Anti-Muslim Radicalism in Norway and Beyond

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What role did this fringe political movement play in inspiring the terrorist attacks last week?

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Breivik is transported in a police convoy in Oslo / Scanpix Norway, Courtesy Reuters

The massacre of dozens of Norwegians in Oslo and at a youth camp on nearby Utoya Island by what Norwegian police have described as a right-wing, Christian fanatic on July 22 highlights the rise of anti-Muslim and anti-immigration sentiment throughout Europe and the United States. In a 1,500 page online manifesto, the self-confessed suspect, Anders Behring Breivik, preached against the "Islamization of Western Europe" and multiculturalism, voicing similar concerns to that of many European populist parties across the continent.

The manifesto -- which refers to Muslims as "wild animals" -- shows that Breivik was also influenced by a vocal group of American bloggers and writers who have warned of a growing Muslim threat to Western culture.  Breivik said he wanted to start a new revolution to defeat liberal immigration policies and the spread of Islam.

Breivik's manifesto, "2083. A European Declaration of Independence," is reminiscent of Jihad instruction manuals posted on the Internet by Islamic terrorists in the years following the September 11 attacks, Magnus Ranstorp, a terror expert at the Swedish National Defense College, told TIME.  As Der Spiegel's Frank Patalong explains, the far-right blogs with which Breivik engaged share a common thread: They are "pro-Western, exceedingly pro-American and friendly to Israel -- but extremely anti-Muslim, aggressively Christian and openly hostile to everything which is liberal, leftist, multicultural, or internationalist."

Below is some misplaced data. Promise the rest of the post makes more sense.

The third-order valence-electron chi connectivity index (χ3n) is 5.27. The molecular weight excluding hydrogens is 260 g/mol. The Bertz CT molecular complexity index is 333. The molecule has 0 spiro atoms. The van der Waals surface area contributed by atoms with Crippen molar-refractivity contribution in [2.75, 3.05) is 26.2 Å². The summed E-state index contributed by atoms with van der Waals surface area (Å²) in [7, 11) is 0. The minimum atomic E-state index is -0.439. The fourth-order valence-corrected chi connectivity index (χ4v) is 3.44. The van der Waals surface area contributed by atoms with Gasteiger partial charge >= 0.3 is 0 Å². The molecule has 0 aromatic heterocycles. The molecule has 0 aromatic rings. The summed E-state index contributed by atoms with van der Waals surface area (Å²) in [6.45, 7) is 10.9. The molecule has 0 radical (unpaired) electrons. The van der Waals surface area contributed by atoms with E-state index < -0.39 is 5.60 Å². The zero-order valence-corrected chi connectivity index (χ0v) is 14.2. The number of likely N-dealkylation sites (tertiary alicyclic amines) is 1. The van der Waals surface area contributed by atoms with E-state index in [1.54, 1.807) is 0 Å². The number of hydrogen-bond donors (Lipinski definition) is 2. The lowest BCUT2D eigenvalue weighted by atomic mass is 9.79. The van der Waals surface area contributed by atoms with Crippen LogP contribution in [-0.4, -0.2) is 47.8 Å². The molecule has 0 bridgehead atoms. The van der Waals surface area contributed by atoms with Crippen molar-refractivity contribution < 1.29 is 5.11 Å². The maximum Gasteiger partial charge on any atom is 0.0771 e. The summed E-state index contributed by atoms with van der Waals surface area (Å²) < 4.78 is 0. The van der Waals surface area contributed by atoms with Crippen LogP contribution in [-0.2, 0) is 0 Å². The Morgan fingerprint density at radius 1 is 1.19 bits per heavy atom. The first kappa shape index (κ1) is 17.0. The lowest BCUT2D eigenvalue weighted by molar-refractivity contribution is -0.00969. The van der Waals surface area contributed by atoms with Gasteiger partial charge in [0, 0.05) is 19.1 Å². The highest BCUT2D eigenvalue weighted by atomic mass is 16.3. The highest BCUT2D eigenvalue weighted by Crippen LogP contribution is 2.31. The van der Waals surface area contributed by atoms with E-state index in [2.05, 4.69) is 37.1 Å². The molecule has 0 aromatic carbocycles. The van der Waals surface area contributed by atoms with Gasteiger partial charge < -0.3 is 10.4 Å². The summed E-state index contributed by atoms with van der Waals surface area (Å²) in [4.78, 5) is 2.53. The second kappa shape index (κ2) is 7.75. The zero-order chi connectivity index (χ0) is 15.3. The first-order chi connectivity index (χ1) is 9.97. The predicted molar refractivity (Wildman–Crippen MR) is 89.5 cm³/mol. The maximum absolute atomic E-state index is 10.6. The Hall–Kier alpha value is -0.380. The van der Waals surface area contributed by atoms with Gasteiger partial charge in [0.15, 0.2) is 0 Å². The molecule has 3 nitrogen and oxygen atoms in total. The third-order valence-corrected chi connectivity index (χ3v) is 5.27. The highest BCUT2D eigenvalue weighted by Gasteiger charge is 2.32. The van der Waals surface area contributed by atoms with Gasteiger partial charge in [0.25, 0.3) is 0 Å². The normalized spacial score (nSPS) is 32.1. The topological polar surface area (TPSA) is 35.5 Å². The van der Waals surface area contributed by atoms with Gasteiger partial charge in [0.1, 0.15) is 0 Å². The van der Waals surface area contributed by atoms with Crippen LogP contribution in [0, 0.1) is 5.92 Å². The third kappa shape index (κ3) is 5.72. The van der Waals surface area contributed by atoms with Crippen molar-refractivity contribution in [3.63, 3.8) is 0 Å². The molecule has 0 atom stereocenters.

Ali Esbati, an economist at the Manifest Center for Social Analysis, tells al-Jazeera that right-wing radicals in Europe are finding wider acceptance in mainstream politics because they play off public fears about Muslims taking over the continent. "The wider problem is that it's not even radical Islam that's seen as a threat -- it's the idea that all of Islam or Muslims are a threat," Esbati notes.

Speculation in the immediate wake of the attack that the perpetrators were Islamic extremists also is indicative of anti-Muslim tendencies in Western society, some analysts argue.  The incident is bound to stir a wider policy debate within the United States and Europe over whether governments are focused too narrowly on weeding out Islamic terrorists. Critics argue that the focus on Islamic militants not only contributes to wider anti-Muslim sentiment, but also detracts from the threat of other homegrown radicals that have nothing to do with Islam.

Some non-state actors, like Google's new "think/do-tank," Google Ideas, have taken a broader approach to radical extremism. The organization hosted a summit in Dublin last month, in conjunction with CFR, composed of former radicals -- from inner city gang members to religious extremists -- who debated global solutions to extremism and the "poisonous thinking" that has infiltrated Europe  and the United States.

This article originally appeared at CFR.org

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Christopher Alessi is an Associate Staff Writer for Council on Foreign Relations.

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